Edmund Ruffin - A Man Without a Country
Well, he had one for a while anyway. But things didn't quite turn out the way he had hoped. Ruffin was what we could call a fire-eater in every respect of the word. He hated Yankees, supported state rights, and was vehemently pro-slavery.
Before things started heating up that would eventually lead to war, Ruffin made his mark as an agriculturalist - a pretty prominent one, at that. He came from a noted land-owning family, and his talents in the agricultural realm served him well in his pre-war career. In 1833 he founded a journal: The Farmer's Register, which brought agricultural innovations to a wide range of farmers. He also worked diligently to counter soil exhaustion with great success.
But during these years Ruffin became more and more radicalized. By the 1850s, intent on protecting the right to slave property in the South, he became convinced that the slave-holding states would eventually have to secede to protect their property. John Brown's raid on Harper's Ferry just added fuel to Ruffin's fire. When Brown was hanged, Ruffin made his way to Charles Town, Virginia to witness the execution (he posed as a VMI cadet at the age of 65 - civilians were not permitted to watch the execution). From here he acquired several of Brown's pikes meant to be used in a slave revolt and sent them to southern governors as a reminder of northern aggression.
But the fun really began for Ruffin in 1861. He somehow found himself in Charleston, South Carolina on April 12 and joined in with the troops as they initiated the firing on Fort Sumter. He claimed to have fired the first shot himself. Well, we can't really be sure of that, but we do know that he was there when the firing began, so I guess that is close enough.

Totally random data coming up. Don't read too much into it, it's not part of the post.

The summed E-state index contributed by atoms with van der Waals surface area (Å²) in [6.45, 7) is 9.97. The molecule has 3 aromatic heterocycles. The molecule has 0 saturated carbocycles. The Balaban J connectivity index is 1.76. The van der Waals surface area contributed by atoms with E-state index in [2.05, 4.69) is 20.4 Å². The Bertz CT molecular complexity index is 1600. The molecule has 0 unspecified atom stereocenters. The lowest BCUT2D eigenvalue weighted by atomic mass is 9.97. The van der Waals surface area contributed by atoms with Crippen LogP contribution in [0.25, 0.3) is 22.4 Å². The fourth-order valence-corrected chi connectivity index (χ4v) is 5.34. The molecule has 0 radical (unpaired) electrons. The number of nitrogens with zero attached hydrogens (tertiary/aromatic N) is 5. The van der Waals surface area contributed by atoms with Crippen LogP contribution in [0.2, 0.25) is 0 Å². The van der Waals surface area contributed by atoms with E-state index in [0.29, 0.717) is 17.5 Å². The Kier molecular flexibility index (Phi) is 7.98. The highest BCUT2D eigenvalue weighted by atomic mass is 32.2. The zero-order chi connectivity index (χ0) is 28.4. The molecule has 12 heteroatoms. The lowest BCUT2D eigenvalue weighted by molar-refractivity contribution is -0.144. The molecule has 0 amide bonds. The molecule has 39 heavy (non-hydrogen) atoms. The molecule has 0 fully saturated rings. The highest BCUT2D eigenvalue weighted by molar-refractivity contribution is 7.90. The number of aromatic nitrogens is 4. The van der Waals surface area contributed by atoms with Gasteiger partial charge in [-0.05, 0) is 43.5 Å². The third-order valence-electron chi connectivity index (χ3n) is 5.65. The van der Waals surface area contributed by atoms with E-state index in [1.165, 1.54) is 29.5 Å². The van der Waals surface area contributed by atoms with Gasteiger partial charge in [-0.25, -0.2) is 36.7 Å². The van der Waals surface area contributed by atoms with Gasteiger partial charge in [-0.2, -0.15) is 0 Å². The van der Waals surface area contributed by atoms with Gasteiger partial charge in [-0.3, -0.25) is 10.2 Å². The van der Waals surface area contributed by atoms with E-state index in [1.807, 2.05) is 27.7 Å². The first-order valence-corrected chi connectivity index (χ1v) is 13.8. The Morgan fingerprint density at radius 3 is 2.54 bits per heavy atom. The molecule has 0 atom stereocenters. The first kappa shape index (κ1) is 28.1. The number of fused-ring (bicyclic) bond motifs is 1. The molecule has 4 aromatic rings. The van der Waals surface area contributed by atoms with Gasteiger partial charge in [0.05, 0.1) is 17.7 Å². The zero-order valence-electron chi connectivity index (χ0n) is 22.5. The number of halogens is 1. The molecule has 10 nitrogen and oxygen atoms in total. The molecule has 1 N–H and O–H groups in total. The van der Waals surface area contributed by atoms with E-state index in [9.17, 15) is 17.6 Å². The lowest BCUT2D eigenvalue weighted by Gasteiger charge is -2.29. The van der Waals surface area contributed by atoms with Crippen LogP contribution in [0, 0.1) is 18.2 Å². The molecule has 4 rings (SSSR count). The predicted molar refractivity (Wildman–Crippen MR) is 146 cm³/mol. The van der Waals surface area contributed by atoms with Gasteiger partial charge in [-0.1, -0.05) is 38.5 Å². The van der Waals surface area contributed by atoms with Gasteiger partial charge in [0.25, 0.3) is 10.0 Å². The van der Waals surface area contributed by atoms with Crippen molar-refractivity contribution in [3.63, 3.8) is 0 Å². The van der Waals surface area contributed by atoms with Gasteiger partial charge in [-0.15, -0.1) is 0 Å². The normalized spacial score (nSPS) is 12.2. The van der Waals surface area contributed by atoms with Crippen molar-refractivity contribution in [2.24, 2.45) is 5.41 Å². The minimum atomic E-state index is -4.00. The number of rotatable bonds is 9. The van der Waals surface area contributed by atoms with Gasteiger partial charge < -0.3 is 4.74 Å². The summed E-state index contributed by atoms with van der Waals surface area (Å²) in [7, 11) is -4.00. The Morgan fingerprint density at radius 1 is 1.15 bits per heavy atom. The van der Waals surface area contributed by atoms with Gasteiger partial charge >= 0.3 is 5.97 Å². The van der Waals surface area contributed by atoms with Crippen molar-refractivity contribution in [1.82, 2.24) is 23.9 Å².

The collapse of the Confederacy naturally affected Ruffin in profound ways. A man without a country, he committed suicide on June 17, 1865. These days you can hear all kinds of stories about Ruffin - that he stated "I will never live under Yankee rule," or that he wrapped himself in the Confederate flag before doing the deed. Whether true or not, stories seem to romanticize this wiry gray headed secessionist in ways that turn him into a hero of sorts...at least for neo-Confederates.
We do not hear much else about Ruffin, except that he fired the first and quite possibly the last - self inflicted - shot of the war. He even gets a little placard by his grave. The marker highlights Ruffin's agricultural work and the first shot story, but curiously omits his suicide. Would such an admission of defeat be too much for the modern tourist to handle? I often wonder why they left that little factoid out. It just seems kind of important to me.
PS - I am kind of featuring his vibe...I aspire to look this cool when I'm in my 60s